As a blog that looks at tech and business and organizational and social issues, I think I can get away with talking off-topic without really being off-topic. More importantly though, I value travel highly. I associate well with people who have chucked in a good job to pick up a backpack and see a chunk of the world that is more real than any resort destination. A country and population and slice in time that has grime and crime and interesting adventures. I work well with people like that too, as perhaps a side-effect of working for an Australian company west of London as the first job post-university that I chose, rather than it choosing me. Travel brings out the best and worst in people. It also really makes it pretty obvious what you are getting when you interview or collaborate with a traveler in a business environment.
Generally as corporate working people travelers are quite transparent as to what they want and what their goals are. This makes travelers an important part of a team. Not every person who has traveled like this will fit your team, but that's OK, because it will be more obvious who fits and who doesn't. Getting mixed up in difficult situations in places where you have no control and only hand-waving as a way to communicate can strip away a lot of stupid ego. So that is why I wanted to read Adam’s book. He’ll make a great employee and entrepreneur and CEO and floor-sweeper, and he'll do the one that makes him happiest, not the one that necessarily makes his ego tingle. And we can all learn from that.
As Adam experienced, you find out a lot about what you are good at in surprising places. Shepard, from North Carolina, and educated on a basketball scholarship up in Merrimack New Hampshire, was, not surprisingly, pretty good at hoops. But put him in the middle of Guatemala volunteering to help with kids and he tells us in plain, easy to read English how not only did this become one of the most memorable things ever, it helped him realize how he worked in a team. Or maybe how he didn’t. He certainly tells us how he can identify clearly the team players of the volunteers, the people great in their roles, the people he would pick for their enthusiasm, and the others who were there just until it was time to be somewhere else. And Adam was self-aware enough to know that in that moment he just wanted to be an individual contributor. Collaboration and team work wasn’t working for him. So, he made another brave volunteering decision and went to dig ditches for water projects alongside locals in Nicaragua, because there is not too much planning and collaboration to do.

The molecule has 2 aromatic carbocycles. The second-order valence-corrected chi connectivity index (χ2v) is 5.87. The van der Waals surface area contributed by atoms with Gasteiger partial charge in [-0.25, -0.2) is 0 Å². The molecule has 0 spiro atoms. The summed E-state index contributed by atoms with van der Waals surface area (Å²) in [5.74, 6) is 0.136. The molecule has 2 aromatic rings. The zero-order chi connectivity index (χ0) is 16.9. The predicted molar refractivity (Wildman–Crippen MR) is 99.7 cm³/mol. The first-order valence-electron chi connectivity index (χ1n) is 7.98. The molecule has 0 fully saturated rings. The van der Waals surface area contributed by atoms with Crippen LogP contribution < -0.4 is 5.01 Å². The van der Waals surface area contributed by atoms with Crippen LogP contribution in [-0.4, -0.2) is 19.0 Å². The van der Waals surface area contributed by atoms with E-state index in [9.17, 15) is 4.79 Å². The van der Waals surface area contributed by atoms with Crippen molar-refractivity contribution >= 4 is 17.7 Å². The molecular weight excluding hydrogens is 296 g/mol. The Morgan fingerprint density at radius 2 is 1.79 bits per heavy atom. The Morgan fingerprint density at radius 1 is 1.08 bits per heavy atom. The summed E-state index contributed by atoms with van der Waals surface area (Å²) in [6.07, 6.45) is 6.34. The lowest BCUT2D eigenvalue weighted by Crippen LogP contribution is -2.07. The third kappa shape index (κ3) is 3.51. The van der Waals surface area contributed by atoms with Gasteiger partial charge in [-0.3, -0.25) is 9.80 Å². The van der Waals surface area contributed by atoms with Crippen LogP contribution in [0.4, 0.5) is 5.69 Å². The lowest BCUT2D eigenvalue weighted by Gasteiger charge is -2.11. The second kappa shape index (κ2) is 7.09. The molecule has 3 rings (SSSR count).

In doing so, Adam learned more about what makes workers tick, and equally how important it is to ensure people have accountability in everything they do. A water pump, which you’d thing would be treasured and cherished in a small village without a clean water supply just dies and becomes scrap when nobody feels accountable for its upkeep. Finding the ways to give the right people ownership, was by the sound of it an important lesson.
In “One Year Lived”, you can read about a 30-year old man, Adam Shepard, who drops everything to go and travel, absorb as much experience, language and learning as possible. And along the way he works out what he’s good at and what seat in the eventual boardroom of life, corporations or politics he’ll occupy.
Adam has kindly offered some free e-books for download for anybody that shares this blog post over the next 48 hours. Make sure you follow and mention @consected in a Tweet or add a comment linking to your post below and I’ll send you a link to the book. Just be quick. And take a look at the One Year Lived website for great stories about the book and more information about the author.
A post from the Improving It blog
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